Video: Calculating the Volume and the Areas of Faces of a Cuboidal Object

The brick shown in the diagram has a length of 15 cm, a height of 6.5 cm, and a width of 5.5 cm. What is the volume of the brick? Answer to the nearest cubic centimeter. What is the area of the largest face of the brick? Answer to the nearest square centimeter. What is the area of the smallest face of the brick? Answer to the nearest square centimeter.

09:20

Video Transcript

The brick shown in the diagram has a length of 15 centimeters, a height of 6.5 centimeters, and a width of 5.5 centimeters. What is the volume of the brick? Answer to the nearest cubic centimeter. What is the area of the largest face of the brick? Answer to the nearest square centimeter. What is the area of the smallest face of the brick? Answer to the nearest square centimeter.

Okay, so in this question, we have been given a brick. Now, this brick seems to be shaped like a cuboid. And we’ve been given information about the length of the brick, the width of the brick, and the height of the brick. Specifically from the very first sentence in the question, we’ve been told that the length of the brick is 15 centimeters, the height of the brick is 6.5 centimeters, and the width is 5.5 centimeters. And we’ve been asked to use this to calculate the volume of the brick, the area of the largest face of the brick, and the area of the smallest face of the brick.

So, let’s first start by recalling that the volume of any object is the amount of space it occupies. And for a cuboid, we can recall that the volume, which we’ll call 𝑉 subscript cuboid — we’ll draw a little nice 3D cuboid here — is equal to the length multiplied by the height multiplied by the width. And luckily for us, we’ve been given the length of the cuboid, the height of the cuboid, and the width of the cuboid because our cuboid, in this case, is the brick, and we’ve been given all three quantities. Hence, we can say that the volume of our brick in particular, we’ll call it 𝑉 subscript 𝑏, is equal to the length of the brick, that’s 15 centimeters, multiplied by the height of the brick, that’s 6.5 centimeters, multiplied by the width of the brick, which happens to be 5.5 centimeters.

And then, to make a bit more progress, we can start by multiplying all the numbers together, so 15 times 6.5 times 5.5. And we can also multiply all the units together, so centimeters multiplied by centimeters multiplied by centimeters, which will give us a unit of cubic centimeters or centimeters cubed. And this is a good thing because we’ve also been asked to give our answer to the nearest cubic centimeter, which confirms for us, firstly, that cubic centimeters is indeed a unit measuring volume. And secondly, that we’ll give our answer in cubic centimeters to the nearest cubic centimeter. So, evaluating the right-hand side of this equation, then, we find that the volume of our brick is 536.25 cubic centimeters.

However, as we’ve already mentioned, we need to answer to the nearest cubic centimeter. And so, we’re going to have to round our value at this position here. We’ll have to keep these first three significant figures. But in order to work out what happens to this last significant figure, we’re going to have to look at the next one. This value is a two and two is less than or equal to five. Therefore, our final significant figure that we’re going to keep is going to stay exactly the same. It’s not going to round up. And hence, we find that the volume of our brick is 536 cubic centimeters to the nearest cubic centimeter, which we can say is the final answer to the first part of our question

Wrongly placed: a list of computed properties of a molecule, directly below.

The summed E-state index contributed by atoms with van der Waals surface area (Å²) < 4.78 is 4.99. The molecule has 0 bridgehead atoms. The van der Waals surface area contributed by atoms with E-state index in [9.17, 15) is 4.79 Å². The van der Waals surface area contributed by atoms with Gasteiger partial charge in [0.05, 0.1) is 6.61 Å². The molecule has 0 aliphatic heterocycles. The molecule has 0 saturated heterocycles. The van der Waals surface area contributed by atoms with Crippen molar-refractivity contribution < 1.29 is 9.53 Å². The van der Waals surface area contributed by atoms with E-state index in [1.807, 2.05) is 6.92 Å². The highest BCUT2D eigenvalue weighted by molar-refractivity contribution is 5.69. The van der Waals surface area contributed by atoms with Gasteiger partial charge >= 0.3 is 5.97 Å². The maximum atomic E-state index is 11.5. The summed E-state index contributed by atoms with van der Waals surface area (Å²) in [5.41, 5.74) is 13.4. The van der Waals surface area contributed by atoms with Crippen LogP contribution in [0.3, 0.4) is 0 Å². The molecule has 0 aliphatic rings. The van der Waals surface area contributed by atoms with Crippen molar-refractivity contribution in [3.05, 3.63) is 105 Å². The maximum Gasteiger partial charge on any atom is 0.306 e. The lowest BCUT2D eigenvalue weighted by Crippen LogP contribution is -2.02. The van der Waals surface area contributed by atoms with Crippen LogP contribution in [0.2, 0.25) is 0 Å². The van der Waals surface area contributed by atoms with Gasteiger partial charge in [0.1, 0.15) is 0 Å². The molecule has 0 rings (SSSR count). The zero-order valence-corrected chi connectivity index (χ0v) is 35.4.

moving on then, the second part of our question asks us to find the area of the largest face of the brick. Now, this time we’re not calculating the volume of the entire brick. Instead, we’re gonna have to start by considering the fact that the brick has six different faces. This here is one of the faces, and there’s another face with the exact same dimensions on the other side of the brick, on the backside. If we were to look at the brick from behind, we would see the other face.

The second face of the brick is this one here. This one looks a lot smaller just in the diagram. And there’s an identically shaped face on the brick, which we would see if we looked at it from this side. And finally, out of the three visible faces, there’s also this one to consider. And there’s another shape with the exact same dimensions, which we would see if we looked at the brick from below.

So essentially, we can get away with considering just the three faces that we’ve shaded in here because the three faces that we cannot see have the exact same dimensions as the three faces that we can see. And so, out of these three, we need to find the largest face. Well, just from the diagram, it looks like the orange-shaded face is the largest face. However, it is possible that we haven’t drawn the diagram to scale. So, let’s start by realizing that the three faces that we’ve shaded in are all rectangles.

For example, the orange-shaded face is a rectangle because it’s got four sides. So, here’s side number one, side number two, side number three, and side number four. And those four sides form angles with each other. Now, each angle that is formed in this rectangle is a right angle. In other words, we see four 90-degree angles in this shape. Lastly, not all four sides have the same length, and so that means that this must be a rectangle.